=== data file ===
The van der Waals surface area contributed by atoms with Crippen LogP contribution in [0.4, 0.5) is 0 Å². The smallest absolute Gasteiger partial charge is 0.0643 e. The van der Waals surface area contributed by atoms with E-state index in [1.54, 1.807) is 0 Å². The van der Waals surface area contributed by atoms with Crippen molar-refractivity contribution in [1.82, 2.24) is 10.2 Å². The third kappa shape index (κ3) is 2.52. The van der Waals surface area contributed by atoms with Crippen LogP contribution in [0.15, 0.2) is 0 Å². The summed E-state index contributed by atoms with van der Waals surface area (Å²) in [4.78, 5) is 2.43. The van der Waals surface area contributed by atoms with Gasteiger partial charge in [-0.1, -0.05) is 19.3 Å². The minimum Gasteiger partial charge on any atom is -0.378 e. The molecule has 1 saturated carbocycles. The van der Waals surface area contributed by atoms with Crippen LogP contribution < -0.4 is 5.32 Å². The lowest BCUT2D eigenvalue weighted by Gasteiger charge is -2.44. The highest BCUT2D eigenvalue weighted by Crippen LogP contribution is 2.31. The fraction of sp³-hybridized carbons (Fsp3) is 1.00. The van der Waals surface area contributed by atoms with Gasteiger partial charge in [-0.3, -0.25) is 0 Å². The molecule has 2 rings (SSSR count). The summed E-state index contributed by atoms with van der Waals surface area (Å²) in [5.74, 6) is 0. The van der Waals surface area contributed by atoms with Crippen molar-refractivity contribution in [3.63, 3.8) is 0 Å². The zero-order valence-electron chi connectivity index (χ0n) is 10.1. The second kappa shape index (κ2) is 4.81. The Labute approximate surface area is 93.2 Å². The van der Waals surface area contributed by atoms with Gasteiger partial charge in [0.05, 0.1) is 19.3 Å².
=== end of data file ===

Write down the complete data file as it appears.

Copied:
The van der Waals surface area contributed by atoms with Crippen LogP contribution in [0.4, 0.5) is 0 Å². The smallest absolute Gasteiger partial charge is 0.0643 e. The van der Waals surface area contributed by atoms with E-state index in [1.54, 1.807) is 0 Å². The van der Waals surface area contributed by atoms with Crippen molar-refractivity contribution in [1.82, 2.24) is 10.2 Å². The third kappa shape index (κ3) is 2.52. The van der Waals surface area contributed by atoms with Crippen LogP contribution in [0.15, 0.2) is 0 Å². The summed E-state index contributed by atoms with van der Waals surface area (Å²) in [4.78, 5) is 2.43. The van der Waals surface area contributed by atoms with Gasteiger partial charge in [-0.1, -0.05) is 19.3 Å². The minimum Gasteiger partial charge on any atom is -0.378 e. The molecule has 1 saturated carbocycles. The van der Waals surface area contributed by atoms with Crippen LogP contribution < -0.4 is 5.32 Å². The lowest BCUT2D eigenvalue weighted by Gasteiger charge is -2.44. The highest BCUT2D eigenvalue weighted by Crippen LogP contribution is 2.31. The fraction of sp³-hybridized carbons (Fsp3) is 1.00. The van der Waals surface area contributed by atoms with Gasteiger partial charge in [-0.3, -0.25) is 0 Å². The molecule has 2 rings (SSSR count). The summed E-state index contributed by atoms with van der Waals surface area (Å²) in [5.74, 6) is 0. The van der Waals surface area contributed by atoms with Crippen molar-refractivity contribution in [3.63, 3.8) is 0 Å². The zero-order valence-electron chi connectivity index (χ0n) is 10.1. The second kappa shape index (κ2) is 4.81. The Labute approximate surface area is 93.2 Å². The van der Waals surface area contributed by atoms with Gasteiger partial charge in [0.05, 0.1) is 19.3 Å².